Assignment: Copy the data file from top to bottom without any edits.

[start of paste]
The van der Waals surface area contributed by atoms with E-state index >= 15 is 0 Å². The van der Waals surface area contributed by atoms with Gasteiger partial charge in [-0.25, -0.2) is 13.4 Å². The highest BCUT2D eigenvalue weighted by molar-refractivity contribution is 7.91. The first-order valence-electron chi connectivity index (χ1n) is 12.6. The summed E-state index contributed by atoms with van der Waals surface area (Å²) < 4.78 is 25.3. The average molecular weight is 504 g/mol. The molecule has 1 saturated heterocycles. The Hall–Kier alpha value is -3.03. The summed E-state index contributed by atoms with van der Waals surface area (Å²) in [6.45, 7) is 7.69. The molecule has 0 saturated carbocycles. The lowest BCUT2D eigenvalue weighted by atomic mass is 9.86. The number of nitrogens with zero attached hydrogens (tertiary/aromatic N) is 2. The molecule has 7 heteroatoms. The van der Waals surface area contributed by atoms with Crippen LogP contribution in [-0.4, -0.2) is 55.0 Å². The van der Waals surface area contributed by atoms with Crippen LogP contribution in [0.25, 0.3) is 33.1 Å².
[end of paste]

The van der Waals surface area contributed by atoms with E-state index >= 15 is 0 Å². The van der Waals surface area contributed by atoms with Gasteiger partial charge in [-0.25, -0.2) is 13.4 Å². The highest BCUT2D eigenvalue weighted by molar-refractivity contribution is 7.91. The first-order valence-electron chi connectivity index (χ1n) is 12.6. The summed E-state index contributed by atoms with van der Waals surface area (Å²) < 4.78 is 25.3. The average molecular weight is 504 g/mol. The molecule has 1 saturated heterocycles. The Hall–Kier alpha value is -3.03. The summed E-state index contributed by atoms with van der Waals surface area (Å²) in [6.45, 7) is 7.69. The molecule has 0 saturated carbocycles. The lowest BCUT2D eigenvalue weighted by atomic mass is 9.86. The number of nitrogens with zero attached hydrogens (tertiary/aromatic N) is 2. The molecule has 7 heteroatoms. The van der Waals surface area contributed by atoms with Crippen LogP contribution in [-0.4, -0.2) is 55.0 Å². The van der Waals surface area contributed by atoms with Crippen LogP contribution in [0.25, 0.3) is 33.1 Å².